NZ's bulk agriculture of the type supported by Fed Farmers almost entirely produces luxury products like meat, butter, milk proteins, and wool. It sells almost entirely to export – we export more than 60 times of our own goods that we consume locally. But is has no impact on any world hunger issues. It is sold as a luxury to the affluent who are already swamped with food choices. Because it is exported, it carries a very high climate gas cost.

      It does this in such a way that it produces large revenues, and very very little profit to the nation. It doesn't employ many people in farming and processing. Most of the profit is taken out of the industry as property interest payments to overseas banks and pension schemes.

      It isn't particularly hard to argue that the NZ economy and taxpayers would be way better off with dumping our bulk commodity agricultural exports and concentrating on other ways of earning a living.

      • Robert Guyton 2.3.1


      • bwaghorn 2.3.2

        "It isn't particularly hard to argue that the NZ economy and taxpayers would be way better off with dumping our bulk commodity agricultural exports and concentrating on other ways of earning a living.

        i would love to see your plan .outlined ,,with firm ideas on how you do it with out killing rural nz off ,and crashimg the economy.

        • Robert Guyton

          "firm ideas on how you do it with out killing rural nz off"

          You mean, "rural NZ" as it is right now, not how it could be under better management?

          Is "rural NZ" really such a splendid thing that it must be protected at any cost???

          • bwaghorn

            I love ot out here, it's hollowed alot from when I was a kid, due to farms getting bigger, but wouldn't want to be urban ,and being suburban would be the death of me I sure,

        • lprent

          "It isn't particularly hard to argue that the NZ economy and taxpayers would be way better off with dumping our bulk commodity agricultural exports and concentrating on other ways of earning a living."

          i would love to see your plan .outlined ,,with firm ideas on how you do it with out killing rural nz off ,and crashimg the economy.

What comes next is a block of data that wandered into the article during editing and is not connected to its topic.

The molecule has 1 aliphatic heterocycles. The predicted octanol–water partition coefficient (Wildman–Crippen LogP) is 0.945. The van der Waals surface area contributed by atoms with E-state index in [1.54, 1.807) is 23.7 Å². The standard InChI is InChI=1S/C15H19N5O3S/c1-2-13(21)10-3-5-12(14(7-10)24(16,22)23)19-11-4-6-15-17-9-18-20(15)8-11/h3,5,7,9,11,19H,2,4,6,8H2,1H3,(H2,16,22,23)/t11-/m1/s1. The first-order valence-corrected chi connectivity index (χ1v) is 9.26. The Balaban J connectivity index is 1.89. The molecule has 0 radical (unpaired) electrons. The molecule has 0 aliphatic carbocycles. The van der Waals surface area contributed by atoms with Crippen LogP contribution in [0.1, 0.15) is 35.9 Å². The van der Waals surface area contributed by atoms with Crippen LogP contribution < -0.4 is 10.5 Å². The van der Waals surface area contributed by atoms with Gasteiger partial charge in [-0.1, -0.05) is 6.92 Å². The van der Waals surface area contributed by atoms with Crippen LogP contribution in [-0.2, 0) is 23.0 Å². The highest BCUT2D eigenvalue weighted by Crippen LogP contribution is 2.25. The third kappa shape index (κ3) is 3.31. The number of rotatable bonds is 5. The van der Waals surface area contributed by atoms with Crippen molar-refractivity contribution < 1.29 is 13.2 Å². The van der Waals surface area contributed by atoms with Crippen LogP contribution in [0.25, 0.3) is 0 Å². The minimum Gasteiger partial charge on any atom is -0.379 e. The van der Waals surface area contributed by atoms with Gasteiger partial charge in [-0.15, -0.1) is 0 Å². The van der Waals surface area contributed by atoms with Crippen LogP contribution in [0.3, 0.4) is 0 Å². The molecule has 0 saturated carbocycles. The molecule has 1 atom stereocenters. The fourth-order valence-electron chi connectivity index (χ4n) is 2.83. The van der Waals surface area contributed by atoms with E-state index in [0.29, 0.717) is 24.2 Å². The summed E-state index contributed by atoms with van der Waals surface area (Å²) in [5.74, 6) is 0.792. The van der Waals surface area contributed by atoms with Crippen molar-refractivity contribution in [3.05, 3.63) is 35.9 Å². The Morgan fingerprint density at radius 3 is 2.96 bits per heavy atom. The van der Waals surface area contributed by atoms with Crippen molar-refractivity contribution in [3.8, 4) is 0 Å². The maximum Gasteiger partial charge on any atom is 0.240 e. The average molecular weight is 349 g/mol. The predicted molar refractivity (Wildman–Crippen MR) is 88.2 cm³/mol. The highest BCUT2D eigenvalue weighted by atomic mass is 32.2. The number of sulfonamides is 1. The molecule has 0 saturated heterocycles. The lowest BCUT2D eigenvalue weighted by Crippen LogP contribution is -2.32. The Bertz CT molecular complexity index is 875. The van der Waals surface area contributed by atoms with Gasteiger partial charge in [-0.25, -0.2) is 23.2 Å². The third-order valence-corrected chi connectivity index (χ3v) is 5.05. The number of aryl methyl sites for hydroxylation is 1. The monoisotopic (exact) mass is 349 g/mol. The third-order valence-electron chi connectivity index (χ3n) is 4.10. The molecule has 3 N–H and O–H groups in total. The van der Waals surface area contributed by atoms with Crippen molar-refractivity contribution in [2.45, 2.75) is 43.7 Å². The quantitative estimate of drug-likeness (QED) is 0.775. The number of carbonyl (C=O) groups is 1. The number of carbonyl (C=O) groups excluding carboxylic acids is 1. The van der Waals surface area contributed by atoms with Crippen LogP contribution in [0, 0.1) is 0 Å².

It is already happening. Not so much in rural. But you'd notice that I wasn't claiming that the rural sector was having a problem with farming – just that the whole of NZ is. That is especially while the NZ taxpayers are all paying directly and indirectly for climate change gas emissions, while farmers who emit 48% of NZ's emissions are still trying to avoid pay in the future, let along catch up on the 20 years deficit. Lazy freeloaders.

          The biggest problem with rural NZ is that they have a lot of deeply conservative farmer organisations and their members who waste their efforts trying to stop an in-rolling tide (at least for as long as current members are running their current farms). This isn't exactly an unusual or recent attitude.

          Back in 1977, I did a year working on farms to decide if that was where I wanted to build career. I worked on a town supply on the outskirts of Auckland, and then at Kinloch station in Taupo. I did that because both of my parents grew up in rural of semi-rural areas, and had brought at 88 acre block up by Puhio to indulge in weekend farming in my teens. I liked farming.

          But at age 17, working on farms, you could just see the lack of vision that they lived in a world rather than just inside their farms, communities, and NZ. That was why we had the corrosion of Supplementary Minimum Payments that were designed to hold over farming until prices rose.